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Lansing State Journal


Green Party a thorn in side of Democrats
By Chris Andrews
November 28, 2002

Democrats have come up with an acronym for the Green Party :

Get Republicans Elected Every November.

Were it not for the Greens, Democrats believe, Al Gore would be president, Dianne Byrum would be in Congress and state Sen. Gary Peters would be preparing to take over as attorney general.

On Monday, the Board of State Canvassers certified Republican Mike Cox's 5,200-vote win over Peters in one of the closest races in state history. More than 3 million votes were cast.

Green Party candidate Jerry Kaufman garnered 47,894 votes. Democrats have little doubt the vast majority of those votes would have gone to Peters had Kaufman not been in the race.

The Greens have been a thorn in the side of Democrats, to say the least.

In the 2000 election, the thousands of votes cast for Green Party presidential candidate Ralph Nader in Florida and New Hampshire were considerably more than the margin of victory for George W. Bush over Gore.

Had Gore carried either of those states, he would never have grown a beard.

In the 8th District congressional race that year, Republican Mike Rogers defeated Byrum by just 111 votes.

Green Party candidate Bonnie Bucqueroux tallied 3,467 votes - about 1 percent of the vote, but 30 times the margin of victory.

Of course, third parties are born out of frustration that neither of the major parties is addressing issues important to disaffected voters.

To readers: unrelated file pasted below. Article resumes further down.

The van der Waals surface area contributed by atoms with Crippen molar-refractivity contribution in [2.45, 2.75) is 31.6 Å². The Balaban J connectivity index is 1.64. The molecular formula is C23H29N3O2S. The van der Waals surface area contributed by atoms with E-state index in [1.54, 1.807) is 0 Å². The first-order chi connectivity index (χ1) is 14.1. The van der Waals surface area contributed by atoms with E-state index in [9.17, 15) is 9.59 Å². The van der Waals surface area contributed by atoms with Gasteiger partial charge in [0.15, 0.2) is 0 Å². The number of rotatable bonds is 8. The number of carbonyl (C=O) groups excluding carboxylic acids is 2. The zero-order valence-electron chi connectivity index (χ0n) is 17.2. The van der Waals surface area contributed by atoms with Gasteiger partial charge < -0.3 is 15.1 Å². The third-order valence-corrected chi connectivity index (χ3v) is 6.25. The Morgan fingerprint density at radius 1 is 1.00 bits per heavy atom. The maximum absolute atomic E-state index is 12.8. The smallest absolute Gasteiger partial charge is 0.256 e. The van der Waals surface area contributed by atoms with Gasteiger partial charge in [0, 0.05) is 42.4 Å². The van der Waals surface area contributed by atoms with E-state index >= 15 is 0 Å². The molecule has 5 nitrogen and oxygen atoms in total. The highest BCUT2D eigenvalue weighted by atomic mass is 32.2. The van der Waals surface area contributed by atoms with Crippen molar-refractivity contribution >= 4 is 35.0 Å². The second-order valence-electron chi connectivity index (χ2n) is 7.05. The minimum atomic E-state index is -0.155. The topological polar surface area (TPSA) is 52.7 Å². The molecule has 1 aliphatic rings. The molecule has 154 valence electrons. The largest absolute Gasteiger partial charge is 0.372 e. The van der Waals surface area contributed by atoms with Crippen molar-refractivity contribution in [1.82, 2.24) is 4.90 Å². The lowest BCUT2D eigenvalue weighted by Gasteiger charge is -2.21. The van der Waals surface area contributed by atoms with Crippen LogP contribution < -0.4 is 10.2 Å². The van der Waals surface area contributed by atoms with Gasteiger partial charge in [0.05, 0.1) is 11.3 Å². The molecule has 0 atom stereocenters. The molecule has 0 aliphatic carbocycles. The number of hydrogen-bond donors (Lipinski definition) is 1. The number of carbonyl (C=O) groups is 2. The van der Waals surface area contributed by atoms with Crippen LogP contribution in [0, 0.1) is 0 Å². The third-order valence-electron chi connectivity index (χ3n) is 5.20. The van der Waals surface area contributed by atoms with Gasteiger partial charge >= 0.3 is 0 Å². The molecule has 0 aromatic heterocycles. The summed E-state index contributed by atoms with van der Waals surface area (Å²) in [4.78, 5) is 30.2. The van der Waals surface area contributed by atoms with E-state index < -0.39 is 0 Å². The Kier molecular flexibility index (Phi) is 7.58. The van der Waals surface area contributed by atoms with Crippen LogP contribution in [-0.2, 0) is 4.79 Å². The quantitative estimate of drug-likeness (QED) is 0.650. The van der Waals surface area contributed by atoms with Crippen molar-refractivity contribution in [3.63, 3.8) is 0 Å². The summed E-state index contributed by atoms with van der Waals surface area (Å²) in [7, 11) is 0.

Arguably, Democrats have no one to blame but themselves if voters desert them for the Greens.

And Democrats aren't the only party affected by minor parties.

Most of the 27,186 voters who supported U.S. Taxpayers candidate Gerald Van Sickle for attorney general probably would have otherwise voted for Cox.

The Michigan Green Party advocates a change to "instant runoff voting," in which voters rank their preferences for an office rather than just pick one candidate.

If no candidate has a majority, the candidate with the fewest votes is eliminated and his or her votes go to the voters' second choice.

With that system, a voter who wanted to support Kaufman for attorney general but preferred Peters over Cox could have ranked them in that order.

San Francisco voters approved such a measure last March.

A similar change is unlikely to happen in Michigan any time soon - and certainly not while Republicans control the Legislature.

The existing system is working just fine for them.


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